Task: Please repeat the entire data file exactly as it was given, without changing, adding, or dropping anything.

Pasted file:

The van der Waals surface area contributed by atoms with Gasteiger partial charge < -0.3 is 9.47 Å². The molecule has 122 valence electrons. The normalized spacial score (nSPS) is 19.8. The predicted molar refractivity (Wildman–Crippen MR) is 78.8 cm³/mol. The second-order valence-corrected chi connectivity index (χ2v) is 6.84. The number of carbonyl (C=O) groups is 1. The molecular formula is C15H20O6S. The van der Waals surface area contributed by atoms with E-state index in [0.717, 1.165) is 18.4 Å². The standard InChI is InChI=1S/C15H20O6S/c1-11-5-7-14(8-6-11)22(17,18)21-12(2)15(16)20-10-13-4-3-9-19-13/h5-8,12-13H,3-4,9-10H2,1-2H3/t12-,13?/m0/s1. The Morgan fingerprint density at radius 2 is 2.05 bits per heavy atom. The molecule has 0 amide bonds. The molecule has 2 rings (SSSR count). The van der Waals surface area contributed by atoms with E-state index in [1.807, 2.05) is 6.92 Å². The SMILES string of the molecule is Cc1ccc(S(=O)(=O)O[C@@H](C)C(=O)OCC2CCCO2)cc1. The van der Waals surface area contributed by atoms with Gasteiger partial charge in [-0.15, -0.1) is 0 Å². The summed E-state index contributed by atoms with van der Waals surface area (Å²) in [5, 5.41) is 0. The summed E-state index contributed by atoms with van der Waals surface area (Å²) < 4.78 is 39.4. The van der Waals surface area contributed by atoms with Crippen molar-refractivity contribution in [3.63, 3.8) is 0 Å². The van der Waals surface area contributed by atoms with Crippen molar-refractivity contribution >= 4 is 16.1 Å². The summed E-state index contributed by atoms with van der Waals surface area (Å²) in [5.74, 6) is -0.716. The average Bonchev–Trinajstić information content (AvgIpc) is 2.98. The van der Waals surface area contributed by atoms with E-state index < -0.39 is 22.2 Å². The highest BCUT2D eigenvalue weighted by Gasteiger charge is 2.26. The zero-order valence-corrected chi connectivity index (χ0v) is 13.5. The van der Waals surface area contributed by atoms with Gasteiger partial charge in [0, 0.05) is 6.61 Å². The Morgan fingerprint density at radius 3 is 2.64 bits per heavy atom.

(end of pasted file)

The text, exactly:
The van der Waals surface area contributed by atoms with Gasteiger partial charge < -0.3 is 9.47 Å². The molecule has 122 valence electrons. The normalized spacial score (nSPS) is 19.8. The predicted molar refractivity (Wildman–Crippen MR) is 78.8 cm³/mol. The second-order valence-corrected chi connectivity index (χ2v) is 6.84. The number of carbonyl (C=O) groups is 1. The molecular formula is C15H20O6S. The van der Waals surface area contributed by atoms with E-state index in [0.717, 1.165) is 18.4 Å². The standard InChI is InChI=1S/C15H20O6S/c1-11-5-7-14(8-6-11)22(17,18)21-12(2)15(16)20-10-13-4-3-9-19-13/h5-8,12-13H,3-4,9-10H2,1-2H3/t12-,13?/m0/s1. The Morgan fingerprint density at radius 2 is 2.05 bits per heavy atom. The molecule has 0 amide bonds. The molecule has 2 rings (SSSR count). The van der Waals surface area contributed by atoms with E-state index in [1.807, 2.05) is 6.92 Å². The SMILES string of the molecule is Cc1ccc(S(=O)(=O)O[C@@H](C)C(=O)OCC2CCCO2)cc1. The van der Waals surface area contributed by atoms with Gasteiger partial charge in [-0.15, -0.1) is 0 Å². The summed E-state index contributed by atoms with van der Waals surface area (Å²) in [5, 5.41) is 0. The summed E-state index contributed by atoms with van der Waals surface area (Å²) < 4.78 is 39.4. The van der Waals surface area contributed by atoms with Crippen molar-refractivity contribution in [3.63, 3.8) is 0 Å². The van der Waals surface area contributed by atoms with Crippen molar-refractivity contribution >= 4 is 16.1 Å². The summed E-state index contributed by atoms with van der Waals surface area (Å²) in [5.74, 6) is -0.716. The average Bonchev–Trinajstić information content (AvgIpc) is 2.98. The van der Waals surface area contributed by atoms with E-state index < -0.39 is 22.2 Å². The highest BCUT2D eigenvalue weighted by Gasteiger charge is 2.26. The zero-order valence-corrected chi connectivity index (χ0v) is 13.5. The van der Waals surface area contributed by atoms with Gasteiger partial charge in [0, 0.05) is 6.61 Å². The Morgan fingerprint density at radius 3 is 2.64 bits per heavy atom.